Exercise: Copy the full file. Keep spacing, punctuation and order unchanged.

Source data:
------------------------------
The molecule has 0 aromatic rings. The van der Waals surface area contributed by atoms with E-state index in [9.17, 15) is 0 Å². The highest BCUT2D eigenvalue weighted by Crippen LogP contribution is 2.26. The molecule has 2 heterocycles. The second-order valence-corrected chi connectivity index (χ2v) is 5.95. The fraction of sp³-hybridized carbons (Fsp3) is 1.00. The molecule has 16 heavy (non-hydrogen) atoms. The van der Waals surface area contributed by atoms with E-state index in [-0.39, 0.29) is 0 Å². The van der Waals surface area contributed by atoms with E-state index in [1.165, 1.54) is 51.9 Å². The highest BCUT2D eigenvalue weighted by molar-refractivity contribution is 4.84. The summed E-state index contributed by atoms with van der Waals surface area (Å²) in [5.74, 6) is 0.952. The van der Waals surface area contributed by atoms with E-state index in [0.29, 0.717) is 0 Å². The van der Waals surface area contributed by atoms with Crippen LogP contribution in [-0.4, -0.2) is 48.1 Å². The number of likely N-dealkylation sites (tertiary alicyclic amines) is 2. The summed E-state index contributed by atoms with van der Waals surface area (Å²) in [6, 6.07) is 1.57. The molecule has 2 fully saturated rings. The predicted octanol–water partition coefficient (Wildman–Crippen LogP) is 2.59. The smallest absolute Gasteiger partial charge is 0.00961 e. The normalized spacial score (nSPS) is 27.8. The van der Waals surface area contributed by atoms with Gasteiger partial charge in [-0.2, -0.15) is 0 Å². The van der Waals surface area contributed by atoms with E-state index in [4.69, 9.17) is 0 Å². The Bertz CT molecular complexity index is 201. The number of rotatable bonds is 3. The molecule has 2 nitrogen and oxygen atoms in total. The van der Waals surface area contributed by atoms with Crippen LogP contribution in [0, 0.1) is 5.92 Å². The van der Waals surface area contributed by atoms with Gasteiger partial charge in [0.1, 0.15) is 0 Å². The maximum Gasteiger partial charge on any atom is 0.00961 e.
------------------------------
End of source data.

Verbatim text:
The molecule has 0 aromatic rings. The van der Waals surface area contributed by atoms with E-state index in [9.17, 15) is 0 Å². The highest BCUT2D eigenvalue weighted by Crippen LogP contribution is 2.26. The molecule has 2 heterocycles. The second-order valence-corrected chi connectivity index (χ2v) is 5.95. The fraction of sp³-hybridized carbons (Fsp3) is 1.00. The molecule has 16 heavy (non-hydrogen) atoms. The van der Waals surface area contributed by atoms with E-state index in [-0.39, 0.29) is 0 Å². The van der Waals surface area contributed by atoms with E-state index in [1.165, 1.54) is 51.9 Å². The highest BCUT2D eigenvalue weighted by molar-refractivity contribution is 4.84. The summed E-state index contributed by atoms with van der Waals surface area (Å²) in [5.74, 6) is 0.952. The van der Waals surface area contributed by atoms with E-state index in [0.29, 0.717) is 0 Å². The van der Waals surface area contributed by atoms with Crippen LogP contribution in [-0.4, -0.2) is 48.1 Å². The number of likely N-dealkylation sites (tertiary alicyclic amines) is 2. The summed E-state index contributed by atoms with van der Waals surface area (Å²) in [6, 6.07) is 1.57. The molecule has 2 fully saturated rings. The predicted octanol–water partition coefficient (Wildman–Crippen LogP) is 2.59. The smallest absolute Gasteiger partial charge is 0.00961 e. The normalized spacial score (nSPS) is 27.8. The van der Waals surface area contributed by atoms with Gasteiger partial charge in [-0.2, -0.15) is 0 Å². The van der Waals surface area contributed by atoms with E-state index in [4.69, 9.17) is 0 Å². The Bertz CT molecular complexity index is 201. The number of rotatable bonds is 3. The molecule has 2 nitrogen and oxygen atoms in total. The van der Waals surface area contributed by atoms with Crippen LogP contribution in [0, 0.1) is 5.92 Å². The van der Waals surface area contributed by atoms with Gasteiger partial charge in [0.1, 0.15) is 0 Å². The maximum Gasteiger partial charge on any atom is 0.00961 e.